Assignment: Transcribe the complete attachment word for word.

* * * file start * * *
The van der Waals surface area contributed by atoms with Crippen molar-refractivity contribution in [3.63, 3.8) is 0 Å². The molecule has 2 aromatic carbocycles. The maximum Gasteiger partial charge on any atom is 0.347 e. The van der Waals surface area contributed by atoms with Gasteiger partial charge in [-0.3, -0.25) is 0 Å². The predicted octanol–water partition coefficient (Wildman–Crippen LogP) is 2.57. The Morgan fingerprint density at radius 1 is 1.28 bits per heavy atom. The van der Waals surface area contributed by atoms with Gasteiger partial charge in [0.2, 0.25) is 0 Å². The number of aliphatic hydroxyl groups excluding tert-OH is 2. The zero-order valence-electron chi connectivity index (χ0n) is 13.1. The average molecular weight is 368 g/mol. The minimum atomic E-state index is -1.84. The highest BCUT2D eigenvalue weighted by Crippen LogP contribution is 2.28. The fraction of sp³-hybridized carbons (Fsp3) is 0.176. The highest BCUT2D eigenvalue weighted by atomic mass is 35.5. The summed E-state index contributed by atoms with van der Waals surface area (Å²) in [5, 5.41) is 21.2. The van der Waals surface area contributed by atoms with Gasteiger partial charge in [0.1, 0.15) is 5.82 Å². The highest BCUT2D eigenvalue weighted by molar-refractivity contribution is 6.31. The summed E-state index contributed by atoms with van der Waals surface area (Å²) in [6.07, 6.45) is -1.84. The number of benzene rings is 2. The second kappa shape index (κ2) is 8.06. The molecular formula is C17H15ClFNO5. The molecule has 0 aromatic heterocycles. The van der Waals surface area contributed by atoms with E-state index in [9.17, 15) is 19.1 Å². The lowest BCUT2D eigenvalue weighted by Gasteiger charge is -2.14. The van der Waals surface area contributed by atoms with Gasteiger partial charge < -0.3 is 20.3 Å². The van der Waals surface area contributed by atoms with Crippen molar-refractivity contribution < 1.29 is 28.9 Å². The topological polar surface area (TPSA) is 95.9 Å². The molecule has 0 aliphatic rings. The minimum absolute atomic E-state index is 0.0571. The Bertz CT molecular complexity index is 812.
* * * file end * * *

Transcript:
The van der Waals surface area contributed by atoms with Crippen molar-refractivity contribution in [3.63, 3.8) is 0 Å². The molecule has 2 aromatic carbocycles. The maximum Gasteiger partial charge on any atom is 0.347 e. The van der Waals surface area contributed by atoms with Gasteiger partial charge in [-0.3, -0.25) is 0 Å². The predicted octanol–water partition coefficient (Wildman–Crippen LogP) is 2.57. The Morgan fingerprint density at radius 1 is 1.28 bits per heavy atom. The van der Waals surface area contributed by atoms with Gasteiger partial charge in [0.2, 0.25) is 0 Å². The number of aliphatic hydroxyl groups excluding tert-OH is 2. The zero-order valence-electron chi connectivity index (χ0n) is 13.1. The average molecular weight is 368 g/mol. The minimum atomic E-state index is -1.84. The highest BCUT2D eigenvalue weighted by Crippen LogP contribution is 2.28. The fraction of sp³-hybridized carbons (Fsp3) is 0.176. The highest BCUT2D eigenvalue weighted by atomic mass is 35.5. The summed E-state index contributed by atoms with van der Waals surface area (Å²) in [5, 5.41) is 21.2. The van der Waals surface area contributed by atoms with Gasteiger partial charge in [0.1, 0.15) is 5.82 Å². The highest BCUT2D eigenvalue weighted by molar-refractivity contribution is 6.31. The summed E-state index contributed by atoms with van der Waals surface area (Å²) in [6.07, 6.45) is -1.84. The number of benzene rings is 2. The second kappa shape index (κ2) is 8.06. The molecular formula is C17H15ClFNO5. The molecule has 0 aromatic heterocycles. The van der Waals surface area contributed by atoms with E-state index in [9.17, 15) is 19.1 Å². The lowest BCUT2D eigenvalue weighted by Gasteiger charge is -2.14. The van der Waals surface area contributed by atoms with Gasteiger partial charge < -0.3 is 20.3 Å². The van der Waals surface area contributed by atoms with Crippen molar-refractivity contribution < 1.29 is 28.9 Å². The topological polar surface area (TPSA) is 95.9 Å². The molecule has 0 aliphatic rings. The minimum absolute atomic E-state index is 0.0571. The Bertz CT molecular complexity index is 812.